Harry Warren and Al Dubin wrote it for the smooth harmonies of the Mills Brothers in the 1935 film Broadway Gondolier. Fats Waller popularized it with more spark and swing soon after, and Art Tatum performed a blistering yet tuneful version that same year. Young heartthrob Frank Sinatra crooned it in 1945, and 11 years later Mel Tormé crooned it some more. Thelonious Monk had a humorous take on it in 1964, while 1968 saw two wildly different versions from Oscar Peterson and an actual Lulu. Need more? Here's The Four Freshmen, Leon Redbone, and Ellis and Branford Marsalis. TV loves Lulu too! Sanford and Song on Sanford and Son, and Circe on the Justice League (voiced by Broadway singer Rachel York). But here's what happens when Lulu's back on Sesame Street. (With introduction by Mr. Hooper, Bob, Susan, Matt Robinson's Gordon, and a very orange Oscar.)
Keith Richards saw it fourteen times, albeit not for it all, which is what you get here:
Jazz On A Summer's Day [more inside]
Jazz On A Summer's Day [more inside]
No musician of Bud Powell’s era had such capacity for improvisatory excellence and was so ready to unleash it, instantly, in such concentrated form onstage. [more inside]
In the last decade, no organ of music criticism has wielded as much influence as Pitchfork. It is the only publication, online or print, that can have a decisive effect on a musician or band’s career.... [W]hatever attracts people to Pitchfork, it isn’t the writing. Even writers who admire the site’s reviews almost always feel obliged to describe the prose as “uneven,” and that’s charitable. Pitchfork has a very specific scoring system that grades albums on a scale from 0.0 to 10.0, and that accounts for some of the site’s appeal, but it can’t just be the scores.... How has Pitchfork succeeded where so many other websites and magazines have not? And why is that success depressing? A lengthy history and review of Pitchfork [Media], from an inexpensive online alternative to a music zine, to "indie" music kingmaker, and thoughts on pop music (criticism). [more inside]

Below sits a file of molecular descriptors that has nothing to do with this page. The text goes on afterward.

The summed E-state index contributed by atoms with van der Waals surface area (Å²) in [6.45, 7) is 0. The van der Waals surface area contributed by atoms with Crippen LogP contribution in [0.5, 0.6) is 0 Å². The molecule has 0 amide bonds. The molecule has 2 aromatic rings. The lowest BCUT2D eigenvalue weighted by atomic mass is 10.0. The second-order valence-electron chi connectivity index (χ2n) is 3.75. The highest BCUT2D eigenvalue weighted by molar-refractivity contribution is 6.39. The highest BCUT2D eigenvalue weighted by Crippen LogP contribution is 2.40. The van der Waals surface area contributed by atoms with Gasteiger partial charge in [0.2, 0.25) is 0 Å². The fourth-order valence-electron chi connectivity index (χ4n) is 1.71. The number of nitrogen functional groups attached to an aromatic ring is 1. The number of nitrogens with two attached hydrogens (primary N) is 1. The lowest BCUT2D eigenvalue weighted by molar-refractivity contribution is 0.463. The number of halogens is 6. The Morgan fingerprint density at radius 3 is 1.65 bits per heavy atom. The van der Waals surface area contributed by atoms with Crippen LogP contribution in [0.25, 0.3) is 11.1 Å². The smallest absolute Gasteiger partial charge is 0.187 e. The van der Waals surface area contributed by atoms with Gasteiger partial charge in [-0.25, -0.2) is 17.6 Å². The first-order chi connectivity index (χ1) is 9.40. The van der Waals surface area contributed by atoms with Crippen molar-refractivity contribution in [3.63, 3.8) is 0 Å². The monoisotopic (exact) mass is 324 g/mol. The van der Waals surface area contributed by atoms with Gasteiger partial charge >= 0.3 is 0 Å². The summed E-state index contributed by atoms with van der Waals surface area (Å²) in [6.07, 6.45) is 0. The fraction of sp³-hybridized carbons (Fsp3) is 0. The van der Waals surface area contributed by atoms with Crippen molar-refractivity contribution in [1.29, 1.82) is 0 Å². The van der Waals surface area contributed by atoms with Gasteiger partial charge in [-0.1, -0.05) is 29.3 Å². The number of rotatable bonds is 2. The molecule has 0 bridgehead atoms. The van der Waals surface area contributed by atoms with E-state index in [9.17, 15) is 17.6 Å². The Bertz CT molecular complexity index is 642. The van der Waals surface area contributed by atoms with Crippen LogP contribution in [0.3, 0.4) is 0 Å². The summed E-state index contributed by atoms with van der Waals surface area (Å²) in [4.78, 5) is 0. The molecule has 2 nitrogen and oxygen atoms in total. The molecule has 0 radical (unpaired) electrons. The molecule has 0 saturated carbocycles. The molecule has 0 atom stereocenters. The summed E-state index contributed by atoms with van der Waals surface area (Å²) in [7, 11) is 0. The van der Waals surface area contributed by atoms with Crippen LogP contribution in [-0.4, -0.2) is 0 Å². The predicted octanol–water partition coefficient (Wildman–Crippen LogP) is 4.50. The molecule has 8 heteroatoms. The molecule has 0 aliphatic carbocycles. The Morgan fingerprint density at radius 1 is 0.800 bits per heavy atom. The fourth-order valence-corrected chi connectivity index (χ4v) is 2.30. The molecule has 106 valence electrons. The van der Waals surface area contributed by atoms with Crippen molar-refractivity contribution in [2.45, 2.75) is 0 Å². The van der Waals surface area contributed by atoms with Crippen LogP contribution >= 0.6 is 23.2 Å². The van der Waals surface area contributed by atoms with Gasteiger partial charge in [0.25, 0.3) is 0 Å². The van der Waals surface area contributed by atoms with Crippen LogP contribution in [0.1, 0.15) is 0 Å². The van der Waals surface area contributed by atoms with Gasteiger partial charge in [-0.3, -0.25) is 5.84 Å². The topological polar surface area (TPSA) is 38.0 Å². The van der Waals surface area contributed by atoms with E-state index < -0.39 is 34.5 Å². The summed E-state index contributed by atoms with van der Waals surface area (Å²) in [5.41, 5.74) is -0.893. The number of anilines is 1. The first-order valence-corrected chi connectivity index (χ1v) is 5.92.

For Friday the 13th of January, WFMU DJ Kurt Gottschalk played about 20 different versions of Thelonious Monk's Friday the 13th, including quite a few sent in by his listeners. Here's the playlist and 3 hour mp3 stream (below the blinky picture of Monk), including listeners' comments. Good luck!
"Young Bert Stern was already one of the leading fashion photographers of the 1950's when he resolved to shoot his first film before he was thirty. He made it, with two years to spare. The result, Jazz on a Summer's Day, is a luminously breezy film that brings the rich color palette of Vogue or Harper's Bazaar of those years into the world of the documentary cinema." [more inside]
27 live recordings from the 1959 Newport Jazz Festival can be streamed for free at Wolfgang's Vault. Here's a few of the musicians you can listen to: Count Basie & His Orchestra, Dizzy Gillespie, The Modern Jazz Quartet, Oscar Peterson Trio and Thelonious Monk. Registration is required but it's oh so worth it. The New York Times has the backstory of how these recordings ended up at Wolfgang's Vault.
Legendary jazz producer and writer Orrin Keepnews was recently interviewed for a series of podcasts for the Concord Group (formerly Riverside, and Fantasy-Prestige-Milestone Records) . They usually deal with specific recordings and run about 6-9 minutes each, many now on YouTube. Fascinating accounts of his early work for Riverside with Thelonious Monk , (and the "Town Hall" album), to Sonny Rollins, Cannonball Adderley, McCoy Tyner, and the latest one on the classic Bill Evans "Portrait in Jazz" album. Great stuff for jazz fans of the late 50s- early 60s era.
I say play your own way. Don’t play what the public wants. Play what you want and let the public pick up on what you are doing, even if it takes them fifteen or twenty years. - Thelonious Sphere Monk